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Goal 3 | What You Eat: It Matters | 1 of 10
Link Between Nutrition and Diabetes
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You get type 2 diabetes by consuming excessive amounts of junk food over a lifetime. True or false?

The correct answer is false.

Eating excessive amounts of junk food doesn't cause type 2 diabetes, although a healthy diet and getting plenty of exercise can help prevent it.

Diabetes can occur in anyone. Some risk factors for diabetes include family history, obesity, high cholesterol, high blood pressure, and lack of physical activity.

video

Hidden sugar in everyday foods

(4.2 grams = 1 teaspoon)
1 sugarcube = approx. 4 grams sugar cube



Type of Food Measurement Grams of Sugar
Pasta sauces, tomato-based 1/2 cup 15 g sugar cubesugar cubesugar cubesugar cube
BBQ sauce 2 Tbsp. 12 gsugar cubesugar cubesugar cube
Fat-free salad dressing 2 Tbsp. 8 gsugar cubesugar cube
Flavored yogurt 1 serving 16-28 gsugar cubesugar cubesugar cubesugar cubesugar cubesugar cube
Multigrain cereal 1 cup 6 gsugar cube
Multigrain crackers 1 serving 4 gsugar cube
Snack bars 1 bar 24 gsugar cubesugar cubesugar cubesugar cube
Smoothies 1 single-serving bottle up to 38 gsugar cubesugar cubesugar cubesugar cubesugar cubesugar cubesugar cubesugar cube


You should also read food labels carefully and look at the recommended serving size and servings per container. You might be surprised to learn that you're consuming more than one serving.

nutrition label

Click to download pdf!

Diabetes is a disease in which levels of glucose (aka sugar) in the blood are higher than normal. Your body produces glucose from the foods you eat—mainly carbohydrates. When you consume carbohydrates, your glucose levels go up. Keeping track of how many carbohydrates you eat can help you keep your blood glucose levels in your target range.

Carbohydrates (carbs) are the starches, sugars, and fiber in your diet:

  • Breads
  • Pasta
  • Cereals
  • Potatoes
  • Beans
  • Peas
  • Lentils

Natural sugars ("good" sugars) are in fruits, milk, and vegetables. Desserts, sweetened beverages, and candy contain added ("bad") sugars.

Fiber is in all plant foods:

  • Vegetables
  • Fruits
  • Grains
  • Beans

Managing your diabetes depends on controlling the amount of glucose in your bloodstream. Eating the same amount of carbs each day can help blood glucose levels stay on target. The goal is to keep glucose levels as close to normal as possible.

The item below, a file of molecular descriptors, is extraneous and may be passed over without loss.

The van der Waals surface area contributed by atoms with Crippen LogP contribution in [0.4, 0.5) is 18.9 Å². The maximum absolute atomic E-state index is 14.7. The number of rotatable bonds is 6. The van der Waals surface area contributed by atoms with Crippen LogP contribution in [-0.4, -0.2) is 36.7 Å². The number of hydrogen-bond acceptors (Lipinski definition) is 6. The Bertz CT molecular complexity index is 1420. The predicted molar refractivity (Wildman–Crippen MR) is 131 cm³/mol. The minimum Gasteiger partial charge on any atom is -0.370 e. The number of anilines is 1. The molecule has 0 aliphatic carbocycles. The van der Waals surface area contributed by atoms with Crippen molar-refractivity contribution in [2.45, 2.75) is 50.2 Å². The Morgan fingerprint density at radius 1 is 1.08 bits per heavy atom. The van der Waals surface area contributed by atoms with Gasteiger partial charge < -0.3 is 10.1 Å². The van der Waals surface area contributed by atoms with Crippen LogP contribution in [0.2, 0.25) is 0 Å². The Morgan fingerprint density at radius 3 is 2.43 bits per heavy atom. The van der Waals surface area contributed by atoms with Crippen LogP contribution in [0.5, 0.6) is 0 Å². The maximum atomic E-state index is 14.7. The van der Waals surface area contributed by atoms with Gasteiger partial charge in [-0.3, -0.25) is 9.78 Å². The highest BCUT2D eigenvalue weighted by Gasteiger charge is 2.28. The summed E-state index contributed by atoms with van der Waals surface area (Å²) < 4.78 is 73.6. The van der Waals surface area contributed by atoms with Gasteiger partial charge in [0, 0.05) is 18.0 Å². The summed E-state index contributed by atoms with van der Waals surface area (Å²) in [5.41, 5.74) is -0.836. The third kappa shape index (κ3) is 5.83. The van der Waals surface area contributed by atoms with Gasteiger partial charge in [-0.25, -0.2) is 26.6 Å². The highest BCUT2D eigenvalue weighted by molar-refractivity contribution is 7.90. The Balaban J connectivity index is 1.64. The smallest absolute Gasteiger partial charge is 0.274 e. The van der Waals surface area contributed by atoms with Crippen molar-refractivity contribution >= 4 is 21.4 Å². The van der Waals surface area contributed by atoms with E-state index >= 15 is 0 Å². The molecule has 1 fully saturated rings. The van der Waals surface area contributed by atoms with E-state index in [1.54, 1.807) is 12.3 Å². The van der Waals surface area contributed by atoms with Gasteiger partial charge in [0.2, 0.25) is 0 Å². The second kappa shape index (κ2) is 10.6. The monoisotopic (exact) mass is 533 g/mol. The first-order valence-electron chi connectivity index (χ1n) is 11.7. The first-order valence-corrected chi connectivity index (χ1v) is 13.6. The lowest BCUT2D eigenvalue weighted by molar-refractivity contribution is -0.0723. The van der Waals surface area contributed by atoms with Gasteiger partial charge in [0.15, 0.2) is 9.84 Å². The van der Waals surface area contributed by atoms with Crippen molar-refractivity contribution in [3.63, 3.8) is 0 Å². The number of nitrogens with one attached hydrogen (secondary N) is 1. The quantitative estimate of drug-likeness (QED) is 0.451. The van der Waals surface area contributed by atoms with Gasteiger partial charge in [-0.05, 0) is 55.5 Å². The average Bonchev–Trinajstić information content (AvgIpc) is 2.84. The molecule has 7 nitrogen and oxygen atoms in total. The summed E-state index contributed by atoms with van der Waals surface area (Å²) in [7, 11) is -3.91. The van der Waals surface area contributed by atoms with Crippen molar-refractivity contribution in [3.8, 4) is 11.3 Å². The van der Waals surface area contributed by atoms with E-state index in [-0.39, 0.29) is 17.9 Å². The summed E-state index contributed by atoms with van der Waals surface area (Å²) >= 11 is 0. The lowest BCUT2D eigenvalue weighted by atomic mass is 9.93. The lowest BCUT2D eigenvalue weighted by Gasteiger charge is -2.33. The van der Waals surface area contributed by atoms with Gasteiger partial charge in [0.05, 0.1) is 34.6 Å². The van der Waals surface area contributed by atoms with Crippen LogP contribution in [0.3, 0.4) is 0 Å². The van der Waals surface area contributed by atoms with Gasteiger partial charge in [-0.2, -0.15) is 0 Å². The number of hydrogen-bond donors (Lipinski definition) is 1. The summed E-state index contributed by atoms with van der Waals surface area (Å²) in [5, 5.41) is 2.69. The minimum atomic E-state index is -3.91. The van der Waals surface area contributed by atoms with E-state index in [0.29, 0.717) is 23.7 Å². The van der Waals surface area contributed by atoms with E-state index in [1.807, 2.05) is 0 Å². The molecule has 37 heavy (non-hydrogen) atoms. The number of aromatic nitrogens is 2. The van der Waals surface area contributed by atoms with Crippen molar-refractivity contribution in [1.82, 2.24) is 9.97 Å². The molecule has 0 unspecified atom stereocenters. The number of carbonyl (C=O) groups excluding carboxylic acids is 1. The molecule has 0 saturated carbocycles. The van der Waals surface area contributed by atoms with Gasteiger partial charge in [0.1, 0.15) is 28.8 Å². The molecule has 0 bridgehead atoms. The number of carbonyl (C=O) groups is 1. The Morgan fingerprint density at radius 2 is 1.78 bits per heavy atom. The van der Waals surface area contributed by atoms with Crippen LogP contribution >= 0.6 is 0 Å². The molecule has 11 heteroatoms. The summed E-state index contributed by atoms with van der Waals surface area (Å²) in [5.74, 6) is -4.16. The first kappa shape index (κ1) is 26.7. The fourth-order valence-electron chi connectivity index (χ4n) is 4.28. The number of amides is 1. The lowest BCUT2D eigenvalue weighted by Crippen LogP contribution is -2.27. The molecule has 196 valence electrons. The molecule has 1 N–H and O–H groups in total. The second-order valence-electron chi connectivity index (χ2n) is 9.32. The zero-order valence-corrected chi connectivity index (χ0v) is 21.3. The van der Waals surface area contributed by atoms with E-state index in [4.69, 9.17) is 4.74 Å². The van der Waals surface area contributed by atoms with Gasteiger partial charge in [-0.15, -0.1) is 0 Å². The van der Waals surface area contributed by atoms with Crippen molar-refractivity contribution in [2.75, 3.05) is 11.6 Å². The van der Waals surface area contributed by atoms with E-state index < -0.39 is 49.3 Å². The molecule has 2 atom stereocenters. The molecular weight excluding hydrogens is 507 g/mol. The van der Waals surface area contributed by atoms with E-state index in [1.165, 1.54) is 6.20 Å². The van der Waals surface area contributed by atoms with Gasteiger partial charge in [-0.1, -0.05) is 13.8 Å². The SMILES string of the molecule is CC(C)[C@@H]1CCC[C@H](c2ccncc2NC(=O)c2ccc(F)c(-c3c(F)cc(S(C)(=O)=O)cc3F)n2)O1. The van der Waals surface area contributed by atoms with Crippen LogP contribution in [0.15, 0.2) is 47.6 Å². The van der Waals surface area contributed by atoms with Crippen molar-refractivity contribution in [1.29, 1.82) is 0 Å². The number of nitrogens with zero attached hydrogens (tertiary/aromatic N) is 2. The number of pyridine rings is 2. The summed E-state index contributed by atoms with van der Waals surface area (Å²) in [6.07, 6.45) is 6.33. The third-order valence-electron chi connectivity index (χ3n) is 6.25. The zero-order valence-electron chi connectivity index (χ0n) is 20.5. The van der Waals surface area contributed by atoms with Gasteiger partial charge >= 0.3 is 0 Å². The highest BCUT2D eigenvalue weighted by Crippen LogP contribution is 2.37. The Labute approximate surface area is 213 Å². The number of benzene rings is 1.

If you take insulin, sometimes the amount of insulin you need is based on the amount of carbs in a meal.

Recommended blood glucose levels before and after meals
Before a meal 70–130 mg/dl (5.0–7.2 mmol/l)
After a meal Less than 180 mg/dl (less than 10.0 mmol/l)
junk food Diabetes In Minority Groups

Correct!

Diabetes can occur in anyone. Some risk factors for diabetes include family history, obesity, high cholesterol, high blood pressure, and lack of physical inactivity.

According to the Centers for Disease Control (CDC), African Americans, Hispanic/Latino Americans, American Indians, Asian Americans, and Pacific Islander Americans are at a higher risk for type 2 diabetes than the rest of the population.

Junk food is not just donuts and potato chips…you may not realize there are hidden sugars (added sugars, that do not occur naturally) in foods you eat almost every day.

video

You should also read food labels carefully and look at the recommended serving size and servings per container. You might be surprised to learn that you're consuming more than one serving.

nutrition label

Click to download pdf!

Diabetes is a disease in which levels of glucose (aka sugar) in the blood are higher than normal. Your body produces glucose from the foods you eat—mainly carbohydrates. When you consume carbohydrates, your glucose levels go up. Keeping track of how many carbohydrates you eat can help you keep your blood glucose levels in your target range.

Carbohydrates (carbs) are the starches, sugars, and fiber in your diet:

  • Breads
  • Pasta
  • Cereals
  • Potatoes
  • Beans
  • Peas
  • Lentils

Natural sugars ("good" sugars) are in fruits, milk, and vegetables. Desserts, sweetened beverages, and candy contain added ("bad") sugars.

Fiber is in all plant foods:

  • Vegetables
  • Fruits
  • Grains
  • Beans

Managing your diabetes depends on controlling the amount of glucose in your bloodstream. Eating the same amount of carbs each day can help blood glucose levels stay on target. The goal is to keep glucose levels as close to normal as possible.

If you take insulin, sometimes the amount of insulin you need is based on the amount of carbs in a meal.

Recommended blood glucose levels before and after meals
Before a meal 70–130 mg/dl (5.0–7.2 mmol/l)
After a meal Less than 180 mg/dl (less than 10.0 mmol/l)
junk food Diabetes In Minority Groups